Family division. Sadly, it doesn’t take much these days to procure a pointed argument between those with whom we are supposed to be the closest. We know the usual suspects that will secure a disagreement — religion and politics. But, then there are those things closer to home — like parenting, a major life transition, a death. Those moments that conjure up old scripts for which we thought we had successfully rewritten our character. Those events that expose differences that, if we are honest, have always been there. Those occurrences that reveal the simmering tension just under the surface.
If we think that religion and politics are rather recent issues that cause conflict among family and friends, we need only read the Gospel lesson for this Sunday. Religion and politics have always been an impetus for debate. This is just one example of why the Bible continues to be relevant — how its stories give witness to the many truths of the human condition.
But with Jesus, things were maybe a little different. To believe in Jesus as the Messiah, to follow him, meant for many to leave behind family and friends — literally; family and friends who thought you were either crazy or criminal. Crazy to give up security and safety for an itinerant life. Crazy to abandon belonging and community for an existence with strangers. Criminal to follow a so-called Messiah. Criminal to believe that there was another God.
Or maybe, with Jesus, things were actually no different at all. This is the nature of our brokenness, our sin. We are innately suspicious of those who follow their heart. We question those who are secure in their beliefs. We challenge those who are willing to take risks. We belittle those who choose to live and vote by different values. And why? Not just because their opinion is different from ours. But because it causes us to question our own commitments. To wonder about our own beliefs. To doubt our own truth.
Religion and politics have become battlefields and I rather dislike the metaphor, especially the phrase “pick your battles.” Dear Working Preachers, you have had to fight many, I know. But here’s the thing. Our metaphors shape how we live. How we describe our ministry does not simply define our call but how we then choose to embody or incarnate our ministry.
Life is not a competition, faith is not contest, and I don’t think our people need anything else by which to be reminded of their so-called inadequacies. Rather, life is about being faithful to your truth and then committing yourself to learn the truth of the other. Faith is knowing what matters to you when it comes to God and being willing to hear what matters to the other. Were life, religion, politics, etc., to be less about who wins and more about what matters and why it matters — to ourselves, to others — I suspect things might be different.
A text like this calls out our propensity toward victory — and at what result? At what cost? Why is winning the end all of success?
Good grief, I fall into this trap all the time. I want my classes to be the best evaluated. I want my sermons and presentations at events to be the best ever. Like, really? My presentation at the Festival of Homiletics was not as highly rated as the one by Anna Carter Florence? I am then worthless. I want my kids to be chosen for the top roles, positions, etc. Where are you hell-bent on winning, and why? This is what the world says: because winning is worthiness. Victory is vindication. Second place is, well, second place. Just look at the silver medalists.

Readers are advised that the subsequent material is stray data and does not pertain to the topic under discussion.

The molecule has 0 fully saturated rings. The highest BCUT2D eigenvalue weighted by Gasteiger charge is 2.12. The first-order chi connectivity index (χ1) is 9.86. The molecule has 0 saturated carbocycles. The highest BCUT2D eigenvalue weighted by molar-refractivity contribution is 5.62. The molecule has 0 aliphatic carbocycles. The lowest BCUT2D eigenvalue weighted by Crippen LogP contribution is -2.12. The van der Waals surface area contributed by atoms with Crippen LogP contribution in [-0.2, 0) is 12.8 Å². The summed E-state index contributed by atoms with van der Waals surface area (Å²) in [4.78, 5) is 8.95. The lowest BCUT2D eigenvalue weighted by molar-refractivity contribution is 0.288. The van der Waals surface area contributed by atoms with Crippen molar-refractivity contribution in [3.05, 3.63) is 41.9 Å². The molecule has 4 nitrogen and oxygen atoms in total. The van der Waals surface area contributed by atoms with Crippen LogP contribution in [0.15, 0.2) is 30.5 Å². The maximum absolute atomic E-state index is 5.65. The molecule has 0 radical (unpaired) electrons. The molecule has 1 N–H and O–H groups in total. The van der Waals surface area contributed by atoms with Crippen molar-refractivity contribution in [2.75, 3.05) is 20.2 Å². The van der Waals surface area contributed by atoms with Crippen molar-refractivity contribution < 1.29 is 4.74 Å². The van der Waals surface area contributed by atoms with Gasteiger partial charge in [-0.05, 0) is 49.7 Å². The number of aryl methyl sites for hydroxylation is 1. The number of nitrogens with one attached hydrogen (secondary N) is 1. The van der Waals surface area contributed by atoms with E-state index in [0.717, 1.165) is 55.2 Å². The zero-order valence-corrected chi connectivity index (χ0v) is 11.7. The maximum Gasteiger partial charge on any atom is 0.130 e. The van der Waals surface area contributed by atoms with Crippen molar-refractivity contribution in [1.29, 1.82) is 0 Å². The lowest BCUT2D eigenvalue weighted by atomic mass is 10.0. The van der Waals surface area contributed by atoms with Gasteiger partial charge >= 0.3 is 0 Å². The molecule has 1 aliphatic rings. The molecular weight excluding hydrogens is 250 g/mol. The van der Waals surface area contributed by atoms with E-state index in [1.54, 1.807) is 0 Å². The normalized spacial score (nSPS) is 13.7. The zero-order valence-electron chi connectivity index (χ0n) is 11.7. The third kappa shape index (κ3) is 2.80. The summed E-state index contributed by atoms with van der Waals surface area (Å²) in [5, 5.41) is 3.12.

This is at the heart of division. Division, at its center, calls out our need for superiority. Our desire for one-upmanship. Our determination that being on top is, in the end, is what justifies our value. We are a culture of winners and losers — case in point, the Olympics, presidential elections — and there is nothing in between. That leaves a lot of us out there with nothing — somewhere in the middle, knowing we matter, we make a difference, but not in the ways noticed by the world because we have chosen a different metaphor by which to live our lives.
Jesus’ words name the truth of our human truth: our leanings toward suspicion and discord, toward calling every person’s value into question, toward doubt and distrust of even those to whom we thought we were close. We assume apprehension when there could be alignment. We anticipate wariness when there could be agreement. We accept skepticism when there could be loyalty. Times of division demand that we reevaluate our assumptions, our anticipations, and accepted loyalties, so as to enter into an interrogation of our own unnamed allegiances.
Jesus’ message this week is not fuel for discord but asks us to enter into the roots of discord itself and call it out for what it is. Jesus’ naming of our human tendency toward disagreement is not to suggest that we identify it as a value of Christian interaction and discourse, but to remind us that the creating of the community of Christ relies on our commitment to listening. Jesus’ naming of our instinct toward self-preservation over mutuality and reciprocity is not to shame us but to call us toward a different vision of what the world can be — a world that is truly committed to bringing about the Kingdom of God here and now.
“Let the prophet who has a dream to dream tell the dream, but let the one who has my word speak my word faithfully” (Jeremiah 23:28).